Andrew Anderson had always been regarded as an oddity. A man with a good share of ideality and literary taste, placed against the dull background of the society of a Western neighborhood in the former half of the century, would necessarily appear odd. Had he drifted into communities of more culture, his eccentricity, begotten of a sense of superiority to his surroundings, would have worn away. Had he been happily married, his oddities would have been softened; but neither of these things happened. He told August a very different history. For the confidence of his "Teutonic friend" had awakened in the solitary man a desire to uncover that story which he had kept under lock and key for so many years.

"Ah! my friend," said he with excitement, "don't trust the faith of a woman." And then rising from his seat he said, "The Backwoods Philosopher warns you. I pray you give good heed. I do not know Julia. She is my niece. It ill becomes me to doubt her sincerity. But I know whose daughter she is. I pray you give good heed, my Teutonic friend. I know whose daughter she is!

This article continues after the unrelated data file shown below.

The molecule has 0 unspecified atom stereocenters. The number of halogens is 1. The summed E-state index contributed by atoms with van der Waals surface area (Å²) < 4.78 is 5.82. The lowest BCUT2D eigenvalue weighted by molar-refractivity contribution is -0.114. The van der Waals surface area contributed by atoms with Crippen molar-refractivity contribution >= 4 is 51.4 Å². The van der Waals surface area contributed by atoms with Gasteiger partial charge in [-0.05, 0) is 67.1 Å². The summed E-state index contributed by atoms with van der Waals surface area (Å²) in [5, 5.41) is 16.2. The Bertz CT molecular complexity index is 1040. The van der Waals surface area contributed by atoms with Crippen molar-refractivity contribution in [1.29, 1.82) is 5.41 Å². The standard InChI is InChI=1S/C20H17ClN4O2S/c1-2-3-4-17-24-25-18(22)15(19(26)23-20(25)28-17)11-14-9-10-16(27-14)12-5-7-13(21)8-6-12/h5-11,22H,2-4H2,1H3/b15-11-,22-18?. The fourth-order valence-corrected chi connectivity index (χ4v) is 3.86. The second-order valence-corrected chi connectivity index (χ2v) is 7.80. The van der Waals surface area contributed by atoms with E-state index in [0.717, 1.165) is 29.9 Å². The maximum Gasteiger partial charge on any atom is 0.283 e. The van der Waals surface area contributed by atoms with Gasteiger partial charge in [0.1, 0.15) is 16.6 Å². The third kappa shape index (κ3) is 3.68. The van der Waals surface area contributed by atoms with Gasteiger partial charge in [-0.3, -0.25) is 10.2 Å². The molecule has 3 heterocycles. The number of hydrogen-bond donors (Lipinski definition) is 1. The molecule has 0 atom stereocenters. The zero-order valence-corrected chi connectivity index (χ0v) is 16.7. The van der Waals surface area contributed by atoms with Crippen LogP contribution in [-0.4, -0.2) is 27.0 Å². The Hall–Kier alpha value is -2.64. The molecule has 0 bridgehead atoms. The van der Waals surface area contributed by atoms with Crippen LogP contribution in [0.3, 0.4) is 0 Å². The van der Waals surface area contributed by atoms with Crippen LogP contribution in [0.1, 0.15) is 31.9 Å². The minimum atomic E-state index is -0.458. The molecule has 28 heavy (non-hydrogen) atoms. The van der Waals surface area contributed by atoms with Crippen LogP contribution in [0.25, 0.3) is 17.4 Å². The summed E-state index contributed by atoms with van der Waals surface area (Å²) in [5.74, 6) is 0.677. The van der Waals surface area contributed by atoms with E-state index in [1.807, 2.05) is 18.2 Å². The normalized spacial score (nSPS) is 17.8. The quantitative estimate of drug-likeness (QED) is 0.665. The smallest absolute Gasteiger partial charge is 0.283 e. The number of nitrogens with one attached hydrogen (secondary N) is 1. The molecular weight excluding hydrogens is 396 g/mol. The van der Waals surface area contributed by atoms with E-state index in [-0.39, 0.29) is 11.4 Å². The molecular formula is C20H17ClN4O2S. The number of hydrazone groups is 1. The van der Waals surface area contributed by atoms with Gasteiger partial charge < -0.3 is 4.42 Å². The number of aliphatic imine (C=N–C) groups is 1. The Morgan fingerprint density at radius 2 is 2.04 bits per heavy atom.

"I do not talk much. But you have arrived at a critical point—a point of turning. Out of his own life, out of his own sorrow, the Backwoods Philosopher warns you. I am at peace now. But look at me. Do you not see the marks of the ravages of a great storm? A sort of a qualified happiness I have in philosophy. But what I might have been if the storm had not torn me to pieces in my youth—what I might have been, that I am not. I pray you never trust in a woman's keeping the happiness of your life!"